Light can be controlled by metallic structures in a similar manner as radio waves by a conventional antenna. To achieve this aim, the dimensions of these optical nanoantennas have to be comparable or smaller than the wavelength, going from a few hundred nanometers to even subnanometer features. From a physical perspective, their main difference with conventional antennas is the possibility to excite strong resonances of the free electrons of the metal that are called plasmon modes.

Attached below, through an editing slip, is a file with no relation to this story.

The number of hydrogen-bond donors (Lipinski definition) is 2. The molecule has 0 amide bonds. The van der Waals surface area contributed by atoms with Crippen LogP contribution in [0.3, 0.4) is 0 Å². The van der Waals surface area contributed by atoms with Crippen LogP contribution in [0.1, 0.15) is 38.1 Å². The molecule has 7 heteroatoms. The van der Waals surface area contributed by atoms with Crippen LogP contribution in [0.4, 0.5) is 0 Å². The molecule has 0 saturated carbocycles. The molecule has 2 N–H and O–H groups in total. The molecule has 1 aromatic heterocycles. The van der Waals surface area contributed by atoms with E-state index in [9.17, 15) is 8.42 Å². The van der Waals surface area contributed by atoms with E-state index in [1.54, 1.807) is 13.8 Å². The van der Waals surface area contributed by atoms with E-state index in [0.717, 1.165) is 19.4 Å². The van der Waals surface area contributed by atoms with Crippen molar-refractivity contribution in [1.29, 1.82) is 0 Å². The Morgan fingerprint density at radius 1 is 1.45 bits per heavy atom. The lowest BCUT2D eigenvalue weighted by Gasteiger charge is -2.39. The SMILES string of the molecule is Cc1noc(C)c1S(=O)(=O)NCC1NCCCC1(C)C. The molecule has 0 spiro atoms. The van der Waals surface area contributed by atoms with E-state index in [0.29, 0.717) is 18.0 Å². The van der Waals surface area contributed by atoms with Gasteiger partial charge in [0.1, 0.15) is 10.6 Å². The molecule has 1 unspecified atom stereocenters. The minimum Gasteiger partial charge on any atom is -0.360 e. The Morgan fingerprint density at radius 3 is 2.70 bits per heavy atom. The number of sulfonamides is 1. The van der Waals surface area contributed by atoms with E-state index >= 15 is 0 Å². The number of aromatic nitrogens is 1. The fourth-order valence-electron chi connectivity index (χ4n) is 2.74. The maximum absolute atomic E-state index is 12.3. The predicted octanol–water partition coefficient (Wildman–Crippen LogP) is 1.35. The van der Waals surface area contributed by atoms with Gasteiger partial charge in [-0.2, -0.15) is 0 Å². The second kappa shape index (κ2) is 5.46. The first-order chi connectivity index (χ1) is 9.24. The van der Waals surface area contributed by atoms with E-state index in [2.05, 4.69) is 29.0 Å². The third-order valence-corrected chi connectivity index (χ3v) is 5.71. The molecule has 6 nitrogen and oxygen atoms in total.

Plasmonics have attracted much interest in the nanophotonics community due to the design of nanodevices that can confine light to extremely small volumes, modify the emission of single photon for quantum information or improve spectroscopic measurements of molecules for biology and health studies, among others. Notably, plasmons are typically studied using classical electromagnetics, but there is increasing interest on quantum treatments that help to reveal new effects and to gain insights into the physical mechanisms involved. The task of the student during the internship will be to study the classical or quantum properties of such plasmonics structures using simulations or analytical methods.
Supervisor: Ruben Esteban.